Finally, in terms of safety the available data has been evaluated by public agencies in many countries and found not to support claims of significant health risks. While the article accuses the EPA of a gross failure and dereliction of duty in not acting aggressively on the anecdotal reports it has received, as I pointed out earlier, such reports appear with many healthcare products, and these often turn out not to be accurate. It is possible that the risk here has been underestimated, but the burden of showing that with hard evidence remains on those making the claim.

One more issue that this article ignores is the subject of knockoff or lookalike products. Unfortunately, if a veterinary product is successful, it is common for other companies to make products that appear similar but have different ingredients in order to capture some of this market. It is also not unusual for fake replicas of a brand-name product to be produced in some countries and sold online as if they were the original product. These knockoffs have not passed the regulatory safety testing required of properly approved products. They may very well be less safe, and this can confound efforts to assess the accuracy of adverse event reports for these products. Such fake Seresto collars have made their way into the market, and it is possible some reports of harm may involve these rather than the original product.

Bottom Line
So what’s the bottom line? Is Seresto a perfectly safe and effective parasite preventative or a poison decimating the dog populations? The truth, of course, is between these extremes. There are undoubtedly some risks to this product, and it is possible that they are greater than has so far appeared in the scientific literature. The research done on this product has mostly come from companies and investigators with a financial interest in it, and that always raises some concern about the potential for bias in the data. On the other hand, such concern doesn’t somehow make collections of unsubstantiated anecdotes a reliable source of data. The fact that some people think Seresto has harmed them or their dogs is not, alone, evidence that it has. 

I don’t personally recommend Seresto for my patients because I find other parasite preventatives more convenient to use. I do have clients using it, and some doctors at my practice do prescribe it, and none of us have seen the kind of terrible effects depicted in this article. That is, of course, only more anecdote, but before we panic because of scary stories, it is worth remembering that there are many veterinarians and pet owners who have not had any negative experience with this product.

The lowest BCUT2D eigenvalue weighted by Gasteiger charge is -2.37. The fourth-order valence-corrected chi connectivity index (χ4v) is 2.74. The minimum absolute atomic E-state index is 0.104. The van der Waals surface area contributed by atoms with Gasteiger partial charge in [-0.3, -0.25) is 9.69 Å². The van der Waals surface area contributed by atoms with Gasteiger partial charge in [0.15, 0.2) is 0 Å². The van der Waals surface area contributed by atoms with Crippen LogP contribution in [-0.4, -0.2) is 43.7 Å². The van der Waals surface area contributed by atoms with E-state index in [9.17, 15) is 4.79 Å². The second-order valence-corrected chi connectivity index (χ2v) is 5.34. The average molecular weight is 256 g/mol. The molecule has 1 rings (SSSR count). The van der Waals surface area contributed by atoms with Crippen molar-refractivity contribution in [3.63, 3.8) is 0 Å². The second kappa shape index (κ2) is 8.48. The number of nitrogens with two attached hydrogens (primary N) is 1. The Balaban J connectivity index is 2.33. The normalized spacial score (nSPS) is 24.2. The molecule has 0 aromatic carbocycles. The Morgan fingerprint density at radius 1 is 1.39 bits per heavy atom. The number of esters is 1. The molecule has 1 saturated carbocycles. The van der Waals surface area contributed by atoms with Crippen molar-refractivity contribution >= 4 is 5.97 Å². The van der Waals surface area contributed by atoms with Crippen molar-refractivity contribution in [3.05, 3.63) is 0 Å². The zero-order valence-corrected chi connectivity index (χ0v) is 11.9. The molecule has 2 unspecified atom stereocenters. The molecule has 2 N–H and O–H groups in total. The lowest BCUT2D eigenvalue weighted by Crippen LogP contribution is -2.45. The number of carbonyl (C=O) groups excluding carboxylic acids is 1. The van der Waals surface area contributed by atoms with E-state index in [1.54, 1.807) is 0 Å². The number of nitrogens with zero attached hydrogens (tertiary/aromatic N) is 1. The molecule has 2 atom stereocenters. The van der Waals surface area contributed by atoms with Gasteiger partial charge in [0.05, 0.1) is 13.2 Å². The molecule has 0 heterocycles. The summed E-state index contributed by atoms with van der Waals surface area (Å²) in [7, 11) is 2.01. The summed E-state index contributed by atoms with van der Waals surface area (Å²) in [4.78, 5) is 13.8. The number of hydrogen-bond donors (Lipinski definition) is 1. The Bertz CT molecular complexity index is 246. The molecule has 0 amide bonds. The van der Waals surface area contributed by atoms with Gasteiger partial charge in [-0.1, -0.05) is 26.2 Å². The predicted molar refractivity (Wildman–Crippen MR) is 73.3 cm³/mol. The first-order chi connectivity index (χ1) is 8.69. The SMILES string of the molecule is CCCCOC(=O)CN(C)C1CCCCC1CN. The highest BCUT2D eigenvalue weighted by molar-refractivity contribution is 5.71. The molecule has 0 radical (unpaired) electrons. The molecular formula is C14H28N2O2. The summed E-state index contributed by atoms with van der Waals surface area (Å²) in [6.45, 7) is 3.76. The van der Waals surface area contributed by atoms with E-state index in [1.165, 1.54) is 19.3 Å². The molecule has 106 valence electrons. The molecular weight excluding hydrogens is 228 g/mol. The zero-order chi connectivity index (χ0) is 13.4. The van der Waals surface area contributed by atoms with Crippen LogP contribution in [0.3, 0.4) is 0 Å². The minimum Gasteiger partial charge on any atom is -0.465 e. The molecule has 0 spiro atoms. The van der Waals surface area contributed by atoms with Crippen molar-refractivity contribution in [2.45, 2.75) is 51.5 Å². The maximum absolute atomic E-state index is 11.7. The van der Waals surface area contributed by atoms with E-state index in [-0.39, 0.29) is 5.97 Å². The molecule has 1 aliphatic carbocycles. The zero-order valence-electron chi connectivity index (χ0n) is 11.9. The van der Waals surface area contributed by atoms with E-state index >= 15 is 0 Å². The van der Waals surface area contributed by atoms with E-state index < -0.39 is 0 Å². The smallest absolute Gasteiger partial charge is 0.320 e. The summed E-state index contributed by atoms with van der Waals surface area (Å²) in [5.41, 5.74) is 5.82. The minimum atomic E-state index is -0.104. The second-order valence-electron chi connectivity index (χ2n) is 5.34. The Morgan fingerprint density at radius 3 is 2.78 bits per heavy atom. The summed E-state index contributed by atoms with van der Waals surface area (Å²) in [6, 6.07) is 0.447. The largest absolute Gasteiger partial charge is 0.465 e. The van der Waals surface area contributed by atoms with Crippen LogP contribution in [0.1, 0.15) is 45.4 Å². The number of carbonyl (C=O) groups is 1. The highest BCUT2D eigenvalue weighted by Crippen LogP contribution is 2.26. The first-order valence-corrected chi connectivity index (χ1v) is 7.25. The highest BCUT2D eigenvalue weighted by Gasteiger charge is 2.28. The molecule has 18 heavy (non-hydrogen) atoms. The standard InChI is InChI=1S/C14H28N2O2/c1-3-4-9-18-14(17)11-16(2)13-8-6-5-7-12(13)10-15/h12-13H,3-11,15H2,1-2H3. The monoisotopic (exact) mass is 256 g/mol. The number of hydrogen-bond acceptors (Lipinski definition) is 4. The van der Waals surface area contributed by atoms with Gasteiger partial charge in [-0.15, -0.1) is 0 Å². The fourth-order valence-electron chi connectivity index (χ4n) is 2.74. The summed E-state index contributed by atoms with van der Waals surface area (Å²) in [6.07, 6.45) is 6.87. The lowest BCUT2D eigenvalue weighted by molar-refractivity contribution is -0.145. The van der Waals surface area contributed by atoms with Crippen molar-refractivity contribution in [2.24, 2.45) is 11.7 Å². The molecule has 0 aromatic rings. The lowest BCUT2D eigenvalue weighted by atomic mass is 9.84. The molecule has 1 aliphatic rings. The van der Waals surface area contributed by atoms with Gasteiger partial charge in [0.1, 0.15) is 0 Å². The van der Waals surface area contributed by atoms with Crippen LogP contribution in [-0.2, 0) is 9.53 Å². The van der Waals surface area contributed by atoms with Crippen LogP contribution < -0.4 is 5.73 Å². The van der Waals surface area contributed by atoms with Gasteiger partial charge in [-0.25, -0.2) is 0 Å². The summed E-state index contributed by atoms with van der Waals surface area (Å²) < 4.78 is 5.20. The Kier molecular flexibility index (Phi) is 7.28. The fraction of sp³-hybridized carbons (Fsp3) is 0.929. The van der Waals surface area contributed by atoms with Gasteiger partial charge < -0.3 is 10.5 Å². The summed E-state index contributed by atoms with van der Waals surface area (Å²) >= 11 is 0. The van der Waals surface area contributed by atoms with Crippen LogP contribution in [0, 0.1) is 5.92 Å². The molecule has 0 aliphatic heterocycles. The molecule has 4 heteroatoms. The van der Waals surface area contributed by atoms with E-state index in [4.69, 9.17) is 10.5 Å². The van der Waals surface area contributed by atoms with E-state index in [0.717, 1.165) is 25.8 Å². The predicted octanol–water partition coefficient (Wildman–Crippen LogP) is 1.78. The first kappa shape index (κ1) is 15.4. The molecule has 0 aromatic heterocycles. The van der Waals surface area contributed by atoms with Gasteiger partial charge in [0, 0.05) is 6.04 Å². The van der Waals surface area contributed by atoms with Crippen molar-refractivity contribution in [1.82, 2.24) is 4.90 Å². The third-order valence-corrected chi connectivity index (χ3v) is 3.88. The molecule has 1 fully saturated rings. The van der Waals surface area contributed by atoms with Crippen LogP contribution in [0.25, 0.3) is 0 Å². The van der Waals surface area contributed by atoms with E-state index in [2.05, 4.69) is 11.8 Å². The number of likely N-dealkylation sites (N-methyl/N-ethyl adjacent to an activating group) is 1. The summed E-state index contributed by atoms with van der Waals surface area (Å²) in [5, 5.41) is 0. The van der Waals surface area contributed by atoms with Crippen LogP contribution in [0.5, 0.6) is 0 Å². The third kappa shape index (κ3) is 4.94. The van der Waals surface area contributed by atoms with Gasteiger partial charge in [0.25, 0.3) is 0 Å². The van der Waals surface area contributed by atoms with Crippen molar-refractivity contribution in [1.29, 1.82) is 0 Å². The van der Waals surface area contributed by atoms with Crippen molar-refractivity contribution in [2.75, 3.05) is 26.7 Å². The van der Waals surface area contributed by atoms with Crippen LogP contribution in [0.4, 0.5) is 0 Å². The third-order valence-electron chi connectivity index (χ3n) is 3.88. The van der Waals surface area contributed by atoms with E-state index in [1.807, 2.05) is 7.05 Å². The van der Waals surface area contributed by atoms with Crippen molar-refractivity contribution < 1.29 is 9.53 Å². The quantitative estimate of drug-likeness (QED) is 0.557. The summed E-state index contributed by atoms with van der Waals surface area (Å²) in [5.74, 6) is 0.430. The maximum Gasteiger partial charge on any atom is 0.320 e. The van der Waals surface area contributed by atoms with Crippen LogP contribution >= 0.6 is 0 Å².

I hope that additional research shows that the concerns raised in this article are unfounded, but if it turns out the risks are greater than we currently realize, that will be important information. Unfortunately, rigorous scientific investigation takes time; a lot more time and work that sensationalist medial reporting. My hope is that reasonable people will respond to this latest example of poor-quality reporting in a reasonable way. We likely should take a careful, objective look at the safety data for this product, and perhaps conduct further research if warranted. We should not panic and blame every bad thing that happens to us or our dogs on the latest media bogeyman. 

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Are NSAID Pain Relievers Dangerous for Your Dog?

One of the most common and useful class of medications available to veterinarians are the non-steroidal anti-inflammatories (NSAIDs). These treat pain and inflammation, and the evidence for their safety and effectiveness is robust (12). Like all medications that have any meaningful benefits, NSAIDs do have potential side effects. However, these are well-characterized, and in most cases with proper dosing and monitoring, NSAIDs can be used safely to treat pain in dogs and in cats.

Unfortunately, NSAIDs are also one of the most heavily demonized medications available, particularly by those who are critical of  science-based medical therapies or promote alternative medicine approaches. Despite the evidence for the safety of NSAIDs, and the successful use of these drugs to reduce suffering in tens of thousands of pets, some critics would have us believe they are pure poison and inevitably cause injury or death. The many alternatives recommended often have little or no evidence to show they are as safe or as effective as NSAIDs. The reality is that there are few other oral pain medications that have been demonstrated to work safely in dogs and cats, and the push for alternatives to NSAIDs has often led to widespread use of drugs that either don’t work (e.g. tramadol) or that we haven’t yet tested adequately to know if they work or not (e.g. CBD, gabapentin).